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December 1969

Serum-Enzyme Changes in Newly Admitted Psychiatric PatientsPart I

Author Affiliations

From the Department of Psychiatry, University of Chicago Pritzker School of Medicine (Drs. Meltzer, Elkun, and Moline), and the Illinois State Psychiatric Institute, Chicago (Dr. Moline).

Arch Gen Psychiatry. 1969;21(6):731-738. doi:10.1001/archpsyc.1969.01740240091011

INCREASED activity of the enzymes creatine phosphokinase (CPK) (E.C. and aldolase (E.C. has been reported in the serum of acutely psychotic patients of all diagnostic types: acute schizophrenic patients, manic-depressive patients, and patients with psychotic depression.1-5 Chronically psychotic patients, schizophrenic or depressed, did not have any increase in the activity of these enzymes even when they were experiencing an exacerbation of their psychosis which necessitated rehospitalization.3-5 Nonpsychotic severely anxious or depressed hospitalized psychiatric patients also had no increase in the activity of these enzymes.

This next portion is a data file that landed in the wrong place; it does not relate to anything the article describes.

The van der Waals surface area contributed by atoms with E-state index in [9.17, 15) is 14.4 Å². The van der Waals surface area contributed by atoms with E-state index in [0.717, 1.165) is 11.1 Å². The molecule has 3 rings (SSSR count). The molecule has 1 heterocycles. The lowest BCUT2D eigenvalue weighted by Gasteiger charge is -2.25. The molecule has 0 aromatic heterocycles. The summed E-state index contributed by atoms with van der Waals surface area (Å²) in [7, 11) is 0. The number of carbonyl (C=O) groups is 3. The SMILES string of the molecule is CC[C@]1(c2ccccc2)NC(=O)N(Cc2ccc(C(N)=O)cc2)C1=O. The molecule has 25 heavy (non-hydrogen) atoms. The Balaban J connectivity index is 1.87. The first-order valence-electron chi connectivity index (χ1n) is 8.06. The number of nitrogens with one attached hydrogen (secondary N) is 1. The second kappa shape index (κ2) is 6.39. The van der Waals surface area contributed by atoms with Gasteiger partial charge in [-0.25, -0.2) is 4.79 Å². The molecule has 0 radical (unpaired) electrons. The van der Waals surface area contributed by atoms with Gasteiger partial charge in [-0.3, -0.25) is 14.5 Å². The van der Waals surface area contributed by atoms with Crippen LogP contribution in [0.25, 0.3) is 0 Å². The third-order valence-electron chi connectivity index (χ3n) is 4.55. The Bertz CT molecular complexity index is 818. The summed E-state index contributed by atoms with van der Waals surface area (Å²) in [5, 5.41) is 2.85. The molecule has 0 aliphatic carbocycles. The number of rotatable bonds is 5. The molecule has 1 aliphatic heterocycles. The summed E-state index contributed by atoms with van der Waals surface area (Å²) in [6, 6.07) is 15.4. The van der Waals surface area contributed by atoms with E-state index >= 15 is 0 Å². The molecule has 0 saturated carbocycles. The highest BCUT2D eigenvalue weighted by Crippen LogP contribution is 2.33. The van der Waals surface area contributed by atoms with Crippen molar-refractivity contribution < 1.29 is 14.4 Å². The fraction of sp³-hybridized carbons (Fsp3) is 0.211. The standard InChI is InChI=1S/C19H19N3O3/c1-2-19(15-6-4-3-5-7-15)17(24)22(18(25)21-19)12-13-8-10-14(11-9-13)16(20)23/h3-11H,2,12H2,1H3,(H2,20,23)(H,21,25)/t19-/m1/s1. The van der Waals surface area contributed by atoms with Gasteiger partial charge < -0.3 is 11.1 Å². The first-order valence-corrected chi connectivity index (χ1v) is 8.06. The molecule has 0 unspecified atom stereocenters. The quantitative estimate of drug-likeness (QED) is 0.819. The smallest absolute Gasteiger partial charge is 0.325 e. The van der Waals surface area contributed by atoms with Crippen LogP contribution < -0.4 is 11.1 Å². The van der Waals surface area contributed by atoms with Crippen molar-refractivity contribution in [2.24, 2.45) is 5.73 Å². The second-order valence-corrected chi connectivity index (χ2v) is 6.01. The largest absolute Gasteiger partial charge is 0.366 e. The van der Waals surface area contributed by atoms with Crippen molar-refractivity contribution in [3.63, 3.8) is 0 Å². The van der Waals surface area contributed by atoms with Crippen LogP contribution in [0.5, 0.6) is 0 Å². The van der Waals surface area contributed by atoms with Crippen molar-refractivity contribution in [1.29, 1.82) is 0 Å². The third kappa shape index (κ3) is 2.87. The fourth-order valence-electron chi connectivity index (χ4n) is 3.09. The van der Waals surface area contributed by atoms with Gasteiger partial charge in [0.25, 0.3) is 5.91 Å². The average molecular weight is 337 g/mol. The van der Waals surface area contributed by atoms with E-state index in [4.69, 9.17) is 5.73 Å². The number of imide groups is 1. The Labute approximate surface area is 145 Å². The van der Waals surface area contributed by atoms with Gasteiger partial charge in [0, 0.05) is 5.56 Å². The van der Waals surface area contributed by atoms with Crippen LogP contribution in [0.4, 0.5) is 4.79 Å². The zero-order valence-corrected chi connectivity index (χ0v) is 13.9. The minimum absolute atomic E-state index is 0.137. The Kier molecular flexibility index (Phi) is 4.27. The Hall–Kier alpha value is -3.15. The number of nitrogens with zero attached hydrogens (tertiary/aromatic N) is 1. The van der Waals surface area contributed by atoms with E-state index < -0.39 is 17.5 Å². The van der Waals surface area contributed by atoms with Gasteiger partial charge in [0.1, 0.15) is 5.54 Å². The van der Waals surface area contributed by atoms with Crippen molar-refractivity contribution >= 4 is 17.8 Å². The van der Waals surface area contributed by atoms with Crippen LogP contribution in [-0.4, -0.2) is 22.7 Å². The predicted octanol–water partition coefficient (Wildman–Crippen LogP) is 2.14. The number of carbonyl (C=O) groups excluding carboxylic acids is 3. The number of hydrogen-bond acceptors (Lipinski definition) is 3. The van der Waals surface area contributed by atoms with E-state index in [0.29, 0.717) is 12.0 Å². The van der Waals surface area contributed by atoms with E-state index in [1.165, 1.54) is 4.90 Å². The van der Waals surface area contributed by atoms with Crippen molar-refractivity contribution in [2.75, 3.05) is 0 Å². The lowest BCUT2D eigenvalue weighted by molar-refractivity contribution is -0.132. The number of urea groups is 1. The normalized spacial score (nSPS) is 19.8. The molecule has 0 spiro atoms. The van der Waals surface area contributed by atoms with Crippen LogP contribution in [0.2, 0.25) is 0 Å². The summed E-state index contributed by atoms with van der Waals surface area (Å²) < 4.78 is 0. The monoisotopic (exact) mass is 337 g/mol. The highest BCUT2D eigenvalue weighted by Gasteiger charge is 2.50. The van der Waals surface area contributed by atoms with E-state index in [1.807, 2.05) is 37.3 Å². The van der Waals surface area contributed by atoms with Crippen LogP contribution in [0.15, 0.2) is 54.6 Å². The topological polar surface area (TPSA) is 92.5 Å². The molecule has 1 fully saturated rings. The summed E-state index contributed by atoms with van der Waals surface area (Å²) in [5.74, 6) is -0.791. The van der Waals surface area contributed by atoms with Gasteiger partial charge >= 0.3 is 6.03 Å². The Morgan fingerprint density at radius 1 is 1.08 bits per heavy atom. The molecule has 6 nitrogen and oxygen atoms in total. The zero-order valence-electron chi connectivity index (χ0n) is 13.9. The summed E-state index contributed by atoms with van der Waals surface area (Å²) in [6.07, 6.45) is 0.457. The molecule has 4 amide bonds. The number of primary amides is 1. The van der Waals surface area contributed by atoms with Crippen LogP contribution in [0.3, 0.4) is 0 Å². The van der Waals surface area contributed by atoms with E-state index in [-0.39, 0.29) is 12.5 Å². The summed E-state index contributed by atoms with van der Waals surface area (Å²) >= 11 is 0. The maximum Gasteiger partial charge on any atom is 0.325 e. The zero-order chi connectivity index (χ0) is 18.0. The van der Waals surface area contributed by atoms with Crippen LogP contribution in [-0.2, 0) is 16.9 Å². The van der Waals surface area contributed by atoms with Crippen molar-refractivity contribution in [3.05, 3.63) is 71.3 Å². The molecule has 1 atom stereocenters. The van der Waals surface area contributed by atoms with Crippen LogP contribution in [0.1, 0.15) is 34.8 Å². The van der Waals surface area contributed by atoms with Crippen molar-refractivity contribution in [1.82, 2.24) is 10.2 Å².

The increased activity of CPK or aldolase, or both, was generally present at the onset of a psychotic episode in the acute patients and lasted for five to ten days after hospitalization, but could be as brief as 1 day or, in one instance, as long as 51 days.3,4 The increased enzyme activities ranged

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